9. 9. The Stresemann Period 1923-1929 <ul><li>The golden years of the Weimar Republic </li></ul><ul><li>Gustav Stresemann German Chancellor (Prime Minister) in 1923 – then appointed Foreign Minister 1923-1929. </li></ul><ul><li>Wanted to portray himself as a ‘good’ German. </li></ul><ul><li>He wanted to fulfil the terms of the Treaty of Versailles. </li></ul><ul><li>From this he hoped Britain and France would revise the Treaty. </li></ul>
  10. 10. Economic Recovery <ul><li>Stresemann urged workers in the Ruhr to return to work. </li></ul><ul><li>The new German currency (the Rentenmark) established by Stresemann and regulated by the central bank solved the problem of hyperinflation. </li></ul><ul><li>Confidence returned to the German economy. </li></ul><ul><li>Worldwide economic recovery meant that there were new markets for German goods abroad. </li></ul>
  11. 11. <ul><li>The economy prospered and unemployment was low. </li></ul><ul><li>As prosperity increased support for the extremists like Communists and Nazis declined. </li></ul><ul><li>Moderate pro-Weimar parties tended to win elections. </li></ul><ul><li>Dawes Plan 1924 which made the reparations payments easier (French troops left the Ruhr as a consequence). </li></ul>Economic Recovery
  12. 12. <ul><li>Worldwide economic recovery meant that there were new markets for German goods abroad. </li></ul><ul><li>American Banks loan money to Germany to re-build economy. </li></ul><ul><li>In 1925 Germany signs the Locarno Pact to settle border disputes resulting from World War One. </li></ul><ul><li>In 1926 Germany joined the League of Nations. </li></ul><ul><li>In 1929 the Young Plan replaced the Dawes Plan - reparations reduced by one quarter, Germany given 58 years to pay. </li></ul>International Developments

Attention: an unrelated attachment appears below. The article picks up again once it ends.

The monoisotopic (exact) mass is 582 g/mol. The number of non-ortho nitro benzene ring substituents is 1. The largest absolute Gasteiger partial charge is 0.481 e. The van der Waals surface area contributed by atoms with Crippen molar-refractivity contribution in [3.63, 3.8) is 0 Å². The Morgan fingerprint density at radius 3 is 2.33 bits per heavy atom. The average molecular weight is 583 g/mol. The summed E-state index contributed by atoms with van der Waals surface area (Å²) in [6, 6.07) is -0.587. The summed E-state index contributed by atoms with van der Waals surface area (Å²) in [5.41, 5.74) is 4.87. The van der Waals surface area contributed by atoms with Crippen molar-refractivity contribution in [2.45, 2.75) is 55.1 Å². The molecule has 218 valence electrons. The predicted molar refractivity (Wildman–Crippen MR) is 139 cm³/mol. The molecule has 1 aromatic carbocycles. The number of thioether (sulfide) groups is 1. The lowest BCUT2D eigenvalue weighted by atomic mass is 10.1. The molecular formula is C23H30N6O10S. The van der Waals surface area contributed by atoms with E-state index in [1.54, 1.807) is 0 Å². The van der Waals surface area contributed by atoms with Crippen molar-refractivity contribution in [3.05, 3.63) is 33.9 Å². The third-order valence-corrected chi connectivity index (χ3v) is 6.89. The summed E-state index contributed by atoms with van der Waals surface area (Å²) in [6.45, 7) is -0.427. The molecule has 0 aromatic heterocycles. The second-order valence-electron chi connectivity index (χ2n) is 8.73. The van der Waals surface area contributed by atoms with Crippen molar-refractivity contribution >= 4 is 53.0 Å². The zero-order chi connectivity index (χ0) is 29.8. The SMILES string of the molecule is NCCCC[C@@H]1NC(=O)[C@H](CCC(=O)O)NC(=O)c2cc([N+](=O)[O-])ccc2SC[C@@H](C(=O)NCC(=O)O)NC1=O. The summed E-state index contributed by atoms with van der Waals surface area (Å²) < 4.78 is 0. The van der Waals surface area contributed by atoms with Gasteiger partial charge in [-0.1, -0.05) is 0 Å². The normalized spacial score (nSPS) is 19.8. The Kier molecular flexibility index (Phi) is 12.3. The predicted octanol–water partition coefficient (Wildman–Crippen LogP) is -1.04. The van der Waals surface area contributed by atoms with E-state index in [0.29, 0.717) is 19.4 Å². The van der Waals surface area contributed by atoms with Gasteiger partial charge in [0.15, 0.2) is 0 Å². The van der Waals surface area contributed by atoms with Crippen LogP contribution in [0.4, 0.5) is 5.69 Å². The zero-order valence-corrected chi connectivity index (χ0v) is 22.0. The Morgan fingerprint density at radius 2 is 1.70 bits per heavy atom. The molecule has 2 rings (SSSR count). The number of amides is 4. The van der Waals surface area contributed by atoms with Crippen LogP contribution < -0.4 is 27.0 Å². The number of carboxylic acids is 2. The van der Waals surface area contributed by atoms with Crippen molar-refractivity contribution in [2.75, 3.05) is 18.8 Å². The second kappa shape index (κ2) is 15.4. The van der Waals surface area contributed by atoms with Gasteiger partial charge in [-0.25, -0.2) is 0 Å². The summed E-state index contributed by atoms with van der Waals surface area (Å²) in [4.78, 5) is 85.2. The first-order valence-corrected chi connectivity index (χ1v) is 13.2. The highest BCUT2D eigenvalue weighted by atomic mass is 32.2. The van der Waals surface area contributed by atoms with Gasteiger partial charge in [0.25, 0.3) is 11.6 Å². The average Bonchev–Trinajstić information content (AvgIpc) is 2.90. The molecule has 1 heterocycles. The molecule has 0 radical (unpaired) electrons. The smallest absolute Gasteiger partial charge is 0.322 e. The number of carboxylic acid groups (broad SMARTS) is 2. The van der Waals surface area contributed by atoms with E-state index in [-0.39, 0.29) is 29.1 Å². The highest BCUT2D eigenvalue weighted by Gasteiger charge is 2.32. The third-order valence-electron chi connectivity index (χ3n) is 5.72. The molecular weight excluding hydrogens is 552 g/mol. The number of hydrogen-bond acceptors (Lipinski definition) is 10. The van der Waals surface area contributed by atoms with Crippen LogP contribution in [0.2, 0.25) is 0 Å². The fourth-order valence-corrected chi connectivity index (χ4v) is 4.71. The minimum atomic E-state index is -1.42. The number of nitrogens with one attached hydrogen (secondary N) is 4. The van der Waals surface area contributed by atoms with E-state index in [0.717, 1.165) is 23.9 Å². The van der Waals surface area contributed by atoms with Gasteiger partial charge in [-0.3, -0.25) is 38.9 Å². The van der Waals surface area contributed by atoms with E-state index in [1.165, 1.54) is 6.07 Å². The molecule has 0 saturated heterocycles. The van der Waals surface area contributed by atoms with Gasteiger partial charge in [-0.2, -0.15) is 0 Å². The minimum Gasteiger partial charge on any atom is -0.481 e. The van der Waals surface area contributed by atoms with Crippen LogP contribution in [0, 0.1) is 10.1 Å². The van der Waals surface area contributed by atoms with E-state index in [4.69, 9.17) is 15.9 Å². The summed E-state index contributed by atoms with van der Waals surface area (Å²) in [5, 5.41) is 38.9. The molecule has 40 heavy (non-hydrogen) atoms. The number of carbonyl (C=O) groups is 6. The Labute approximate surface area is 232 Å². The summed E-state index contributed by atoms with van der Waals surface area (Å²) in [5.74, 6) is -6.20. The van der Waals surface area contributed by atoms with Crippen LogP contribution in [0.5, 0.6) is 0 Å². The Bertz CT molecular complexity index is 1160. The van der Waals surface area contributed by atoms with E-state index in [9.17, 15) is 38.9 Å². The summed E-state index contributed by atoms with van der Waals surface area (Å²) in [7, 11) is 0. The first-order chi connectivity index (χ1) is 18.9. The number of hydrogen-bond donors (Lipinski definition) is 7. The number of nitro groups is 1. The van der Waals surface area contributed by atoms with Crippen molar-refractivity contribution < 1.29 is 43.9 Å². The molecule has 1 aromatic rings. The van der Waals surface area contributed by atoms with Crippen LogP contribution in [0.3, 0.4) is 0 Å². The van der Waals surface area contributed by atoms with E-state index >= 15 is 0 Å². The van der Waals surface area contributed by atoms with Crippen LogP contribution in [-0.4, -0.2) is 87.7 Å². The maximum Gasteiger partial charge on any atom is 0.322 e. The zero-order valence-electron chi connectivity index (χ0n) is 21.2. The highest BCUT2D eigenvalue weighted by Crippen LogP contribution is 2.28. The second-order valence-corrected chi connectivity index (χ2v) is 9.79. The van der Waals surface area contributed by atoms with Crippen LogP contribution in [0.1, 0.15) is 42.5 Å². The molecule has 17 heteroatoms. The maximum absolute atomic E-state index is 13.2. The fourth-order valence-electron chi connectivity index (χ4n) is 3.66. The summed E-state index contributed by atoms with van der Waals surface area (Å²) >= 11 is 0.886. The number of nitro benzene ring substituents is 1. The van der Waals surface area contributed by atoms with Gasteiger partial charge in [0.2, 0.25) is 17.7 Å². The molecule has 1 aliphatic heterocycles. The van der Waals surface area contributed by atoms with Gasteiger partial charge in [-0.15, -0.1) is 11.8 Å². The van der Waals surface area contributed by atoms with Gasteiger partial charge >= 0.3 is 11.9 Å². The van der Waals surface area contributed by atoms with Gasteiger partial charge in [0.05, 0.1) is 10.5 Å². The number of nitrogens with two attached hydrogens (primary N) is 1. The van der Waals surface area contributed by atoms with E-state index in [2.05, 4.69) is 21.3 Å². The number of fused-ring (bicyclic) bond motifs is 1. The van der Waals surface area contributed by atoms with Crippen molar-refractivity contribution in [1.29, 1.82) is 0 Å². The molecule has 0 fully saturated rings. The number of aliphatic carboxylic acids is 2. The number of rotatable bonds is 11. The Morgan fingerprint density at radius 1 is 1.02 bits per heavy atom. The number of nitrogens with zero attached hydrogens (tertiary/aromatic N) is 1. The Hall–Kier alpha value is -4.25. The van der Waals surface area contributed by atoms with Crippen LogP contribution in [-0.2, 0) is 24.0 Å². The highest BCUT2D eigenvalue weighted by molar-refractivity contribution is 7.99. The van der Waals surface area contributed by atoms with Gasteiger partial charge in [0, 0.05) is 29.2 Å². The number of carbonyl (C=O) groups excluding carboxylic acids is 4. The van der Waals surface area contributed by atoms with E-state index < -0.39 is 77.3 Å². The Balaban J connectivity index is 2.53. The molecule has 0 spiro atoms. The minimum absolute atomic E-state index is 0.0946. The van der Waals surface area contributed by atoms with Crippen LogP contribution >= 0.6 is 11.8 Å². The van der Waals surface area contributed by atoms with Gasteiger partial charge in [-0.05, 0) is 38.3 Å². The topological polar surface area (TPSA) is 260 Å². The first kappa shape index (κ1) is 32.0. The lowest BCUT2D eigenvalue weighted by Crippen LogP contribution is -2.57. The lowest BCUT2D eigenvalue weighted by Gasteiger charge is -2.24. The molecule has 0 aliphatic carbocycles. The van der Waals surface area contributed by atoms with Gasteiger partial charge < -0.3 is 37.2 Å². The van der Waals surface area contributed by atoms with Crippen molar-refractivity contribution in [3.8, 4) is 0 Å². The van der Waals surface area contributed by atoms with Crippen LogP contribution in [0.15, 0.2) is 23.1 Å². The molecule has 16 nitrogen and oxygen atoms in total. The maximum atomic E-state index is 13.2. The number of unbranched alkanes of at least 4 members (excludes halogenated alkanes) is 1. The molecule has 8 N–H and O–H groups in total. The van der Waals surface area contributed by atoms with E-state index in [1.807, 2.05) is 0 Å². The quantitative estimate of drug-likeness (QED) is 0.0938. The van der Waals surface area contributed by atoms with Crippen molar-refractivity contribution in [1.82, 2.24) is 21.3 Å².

13. 13. Collapse of German Economy <ul><li>Stresemann died in October 1929 </li></ul><ul><li>Three weeks later the Wall Street Crash causes worldwide economic crisis. </li></ul><ul><li>American banks recall their loans to Germany. </li></ul><ul><li>German economy plunged back into crisis. </li></ul>
  14. 14. Germany in Crisis <ul><li>The Great Depression ruined Germany’s economic revival. </li></ul><ul><li>Demand for Germany exports slumped. </li></ul><ul><li>Unemployment rose from 1.3 million in 1929 to 6 million by 1932. </li></ul><ul><li>Chancellor Muller resigns. </li></ul>
  15. 15. <ul><li>Three party Alliance (Catholic Centre Party, Social Democratic Party and People’s Party) collapses after new Chancellor, Bruning, introduces severe cutbacks on public spending. </li></ul><ul><li>Bruning uses ‘emergency powers’ under Article 48 of the Constitution to push through cutbacks. </li></ul><ul><li>Widespread public opposition to cutbacks leading to increased support for Communist Party and Nazis. </li></ul>Germany in Crisis
  16. 16. Collapse of Democracy <ul><li>Hitler promises to stop the ‘Red Tide’ (Communists) and receives support from industrialists like Fritz Thyssen. </li></ul><ul><li>Hitler receives 13 million votes in 1932 Presidential election but is defeated by sitting President Hindenberg. </li></ul><ul><li>Bruning forced to resign as Chancellor and is replaced by Von Papin. </li></ul>
  17. 17. <ul><li>General Election in July 1932 sees the Nazis win 230 seats (37% vote). </li></ul><ul><li>Widespread political unrest, rioting and political murders. </li></ul><ul><li>General Election in November 1932 sees the Nazis lose 34 seats while the Communists make gains. </li></ul><ul><li>January 1933 Hitler becomes Chancellor. </li></ul>Collapse of Democracy
  18. 18. <ul><li>Presentation Prepared by: </li></ul><ul><li>Dominic Haugh </li></ul><ul><li>St. Patrick’s Comprehensive School </li></ul><ul><li>Shannon </li></ul><ul><li>Co. Clare </li></ul><ul><li>Presentation can be used for educational purposes only – all rights remain with the author </li></ul>